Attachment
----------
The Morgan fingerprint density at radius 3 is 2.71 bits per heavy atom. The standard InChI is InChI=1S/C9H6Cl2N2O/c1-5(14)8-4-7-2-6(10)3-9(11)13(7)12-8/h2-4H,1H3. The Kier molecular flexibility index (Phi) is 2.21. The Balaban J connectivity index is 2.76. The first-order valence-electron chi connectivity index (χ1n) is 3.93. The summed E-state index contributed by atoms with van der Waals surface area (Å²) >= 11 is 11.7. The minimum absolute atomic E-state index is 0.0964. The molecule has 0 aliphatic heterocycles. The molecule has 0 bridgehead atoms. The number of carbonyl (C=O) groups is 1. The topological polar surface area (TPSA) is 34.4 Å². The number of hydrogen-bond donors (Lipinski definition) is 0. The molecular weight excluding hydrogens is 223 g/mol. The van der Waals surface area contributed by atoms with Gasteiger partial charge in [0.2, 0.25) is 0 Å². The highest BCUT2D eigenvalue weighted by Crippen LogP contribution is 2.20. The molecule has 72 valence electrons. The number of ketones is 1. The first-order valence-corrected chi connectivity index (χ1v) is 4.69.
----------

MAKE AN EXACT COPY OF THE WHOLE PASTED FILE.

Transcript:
The Morgan fingerprint density at radius 3 is 2.71 bits per heavy atom. The standard InChI is InChI=1S/C9H6Cl2N2O/c1-5(14)8-4-7-2-6(10)3-9(11)13(7)12-8/h2-4H,1H3. The Kier molecular flexibility index (Phi) is 2.21. The Balaban J connectivity index is 2.76. The first-order valence-electron chi connectivity index (χ1n) is 3.93. The summed E-state index contributed by atoms with van der Waals surface area (Å²) >= 11 is 11.7. The minimum absolute atomic E-state index is 0.0964. The molecule has 0 aliphatic heterocycles. The molecule has 0 bridgehead atoms. The number of carbonyl (C=O) groups is 1. The topological polar surface area (TPSA) is 34.4 Å². The number of hydrogen-bond donors (Lipinski definition) is 0. The molecular weight excluding hydrogens is 223 g/mol. The van der Waals surface area contributed by atoms with Gasteiger partial charge in [0.2, 0.25) is 0 Å². The highest BCUT2D eigenvalue weighted by Crippen LogP contribution is 2.20. The molecule has 72 valence electrons. The number of ketones is 1. The first-order valence-corrected chi connectivity index (χ1v) is 4.69.